DVD Catch Up: Away From Her(11/14/2007)

            Among the saddest fates one can receive is a slow death by sickness.  In such cases people end up going out with a whimper rather than a bang; it is undignified and sad.  Death however is not always the biggest toll on families struck by these afflictions.  Family members are also affected by the ailments of their loved ones.  Away From Her is the story of one of these family members who must watch his wife deteriorate in front of his eyes.

            The film focuses on Grant Anderson (Gordon Pinsent) a middle-aged man who’s wife Fiona (Julie Christie) has been struck with Alzheimer’s disease.  Grant makes the tough decision to put his wife in an assisted living home, something he is extremely reluctant to do as he would not be able to visit her during her first month at the institution.  Despite his hesitations, Fiona wants to remain at the institution where she believes she needs to be.  When he returns the next month he finds his wife no longer remembers him and has formed a relationship with another man who is a patient at the home. 

            Away From Her was directed by Sarah Polley, an actress who had a memorable role in Atom Egoyan’s great 1997 film The Sweet Hereafter at the age of eighteen.  Now ten years later she is making her directing debut with Egoyan acting as the producer.  The film is based on a short story by Alice Munro.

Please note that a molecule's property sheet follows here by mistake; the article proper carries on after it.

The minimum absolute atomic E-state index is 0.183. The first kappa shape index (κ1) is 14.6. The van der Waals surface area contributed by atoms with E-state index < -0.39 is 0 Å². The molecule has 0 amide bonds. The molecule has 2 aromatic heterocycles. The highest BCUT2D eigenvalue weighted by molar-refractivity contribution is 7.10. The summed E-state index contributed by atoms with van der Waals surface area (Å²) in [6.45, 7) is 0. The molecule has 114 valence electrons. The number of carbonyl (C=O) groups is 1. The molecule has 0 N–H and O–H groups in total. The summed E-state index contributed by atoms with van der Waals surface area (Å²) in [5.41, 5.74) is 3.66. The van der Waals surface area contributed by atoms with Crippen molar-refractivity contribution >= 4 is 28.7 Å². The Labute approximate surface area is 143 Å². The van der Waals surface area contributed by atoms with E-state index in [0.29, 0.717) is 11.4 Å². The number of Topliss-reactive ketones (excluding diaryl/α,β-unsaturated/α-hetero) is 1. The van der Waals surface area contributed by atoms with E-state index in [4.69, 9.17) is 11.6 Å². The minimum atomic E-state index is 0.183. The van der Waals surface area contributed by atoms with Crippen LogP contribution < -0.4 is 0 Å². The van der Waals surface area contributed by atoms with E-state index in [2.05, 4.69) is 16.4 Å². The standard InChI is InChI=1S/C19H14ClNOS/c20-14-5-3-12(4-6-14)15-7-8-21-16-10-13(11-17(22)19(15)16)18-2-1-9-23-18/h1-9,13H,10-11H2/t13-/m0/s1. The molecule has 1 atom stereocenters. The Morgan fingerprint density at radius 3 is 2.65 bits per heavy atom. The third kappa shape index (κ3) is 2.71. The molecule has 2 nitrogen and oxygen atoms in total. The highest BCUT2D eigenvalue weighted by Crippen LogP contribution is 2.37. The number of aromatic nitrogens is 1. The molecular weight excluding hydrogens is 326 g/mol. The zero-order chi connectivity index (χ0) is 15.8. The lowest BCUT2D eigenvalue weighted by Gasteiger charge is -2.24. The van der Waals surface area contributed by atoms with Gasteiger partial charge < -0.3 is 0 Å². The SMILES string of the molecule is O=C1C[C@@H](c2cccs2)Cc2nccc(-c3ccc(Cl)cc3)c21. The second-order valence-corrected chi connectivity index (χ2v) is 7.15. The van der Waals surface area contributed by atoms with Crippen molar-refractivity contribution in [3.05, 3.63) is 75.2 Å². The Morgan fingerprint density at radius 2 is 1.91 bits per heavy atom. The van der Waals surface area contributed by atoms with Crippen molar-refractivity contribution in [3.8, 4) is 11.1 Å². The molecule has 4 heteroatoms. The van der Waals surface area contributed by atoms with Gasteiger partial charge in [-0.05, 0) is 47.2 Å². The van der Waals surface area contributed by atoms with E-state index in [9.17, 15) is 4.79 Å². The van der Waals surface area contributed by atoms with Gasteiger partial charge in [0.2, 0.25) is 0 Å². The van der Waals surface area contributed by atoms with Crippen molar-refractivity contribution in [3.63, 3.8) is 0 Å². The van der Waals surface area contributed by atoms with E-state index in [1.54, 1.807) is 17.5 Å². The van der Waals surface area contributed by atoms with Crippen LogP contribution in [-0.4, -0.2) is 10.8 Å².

As a story, Away From Her isn’t overly compelling.  It shows an interesting situation and works fairly well as a character study.  What it lacks is a compelling conflict to carry it through.  It is interesting for a while but begins to drag about half way through and doesn’t really go anywhere.  It feels like Polley took this short story and tried too hard to expand it.  It unfortunately gets a little boring after a while.

            What redeems the film is a pair of excellent performances by Gordon Pinsent and Julie Christie.  Christie’s performance is especially strong, playing a mentally disturbed person has long been a good way to earn respect as an actor and this is no exception.  Pinsent has a less showy role, but it’s also a more important role, and he pulls it off real well.

            Still, at the end of the day this story just didn’t really grab me and the film simply loses steam after about the half-way point.  It’s a noble effort with some great acting, but ultimately it didn’t really work for me.

**1/2 out of four

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